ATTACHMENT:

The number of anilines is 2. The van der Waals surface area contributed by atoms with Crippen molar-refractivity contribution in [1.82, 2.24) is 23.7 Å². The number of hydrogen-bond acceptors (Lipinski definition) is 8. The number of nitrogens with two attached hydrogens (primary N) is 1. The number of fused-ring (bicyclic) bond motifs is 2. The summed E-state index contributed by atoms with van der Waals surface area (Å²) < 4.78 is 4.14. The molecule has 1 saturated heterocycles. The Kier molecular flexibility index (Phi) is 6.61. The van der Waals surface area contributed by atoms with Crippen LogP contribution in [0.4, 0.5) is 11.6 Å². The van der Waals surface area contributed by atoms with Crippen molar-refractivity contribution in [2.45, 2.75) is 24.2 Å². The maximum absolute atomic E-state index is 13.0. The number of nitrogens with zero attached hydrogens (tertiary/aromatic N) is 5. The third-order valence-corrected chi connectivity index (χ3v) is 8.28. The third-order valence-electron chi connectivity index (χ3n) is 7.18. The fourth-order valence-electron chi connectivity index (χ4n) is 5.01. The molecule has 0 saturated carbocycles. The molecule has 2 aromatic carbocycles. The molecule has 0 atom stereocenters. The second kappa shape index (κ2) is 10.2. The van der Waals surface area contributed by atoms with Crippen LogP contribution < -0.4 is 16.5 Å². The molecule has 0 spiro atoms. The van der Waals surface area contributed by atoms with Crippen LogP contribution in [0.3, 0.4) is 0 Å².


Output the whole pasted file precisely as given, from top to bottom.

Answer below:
The number of anilines is 2. The van der Waals surface area contributed by atoms with Crippen molar-refractivity contribution in [1.82, 2.24) is 23.7 Å². The number of hydrogen-bond acceptors (Lipinski definition) is 8. The number of nitrogens with two attached hydrogens (primary N) is 1. The number of fused-ring (bicyclic) bond motifs is 2. The summed E-state index contributed by atoms with van der Waals surface area (Å²) < 4.78 is 4.14. The molecule has 1 saturated heterocycles. The Kier molecular flexibility index (Phi) is 6.61. The van der Waals surface area contributed by atoms with Crippen LogP contribution in [0.4, 0.5) is 11.6 Å². The van der Waals surface area contributed by atoms with Crippen molar-refractivity contribution in [2.45, 2.75) is 24.2 Å². The maximum absolute atomic E-state index is 13.0. The number of nitrogens with zero attached hydrogens (tertiary/aromatic N) is 5. The third-order valence-corrected chi connectivity index (χ3v) is 8.28. The third-order valence-electron chi connectivity index (χ3n) is 7.18. The fourth-order valence-electron chi connectivity index (χ4n) is 5.01. The molecule has 0 saturated carbocycles. The molecule has 2 aromatic carbocycles. The molecule has 0 atom stereocenters. The second kappa shape index (κ2) is 10.2. The van der Waals surface area contributed by atoms with Crippen LogP contribution < -0.4 is 16.5 Å². The molecule has 0 spiro atoms. The van der Waals surface area contributed by atoms with Crippen LogP contribution in [0.3, 0.4) is 0 Å².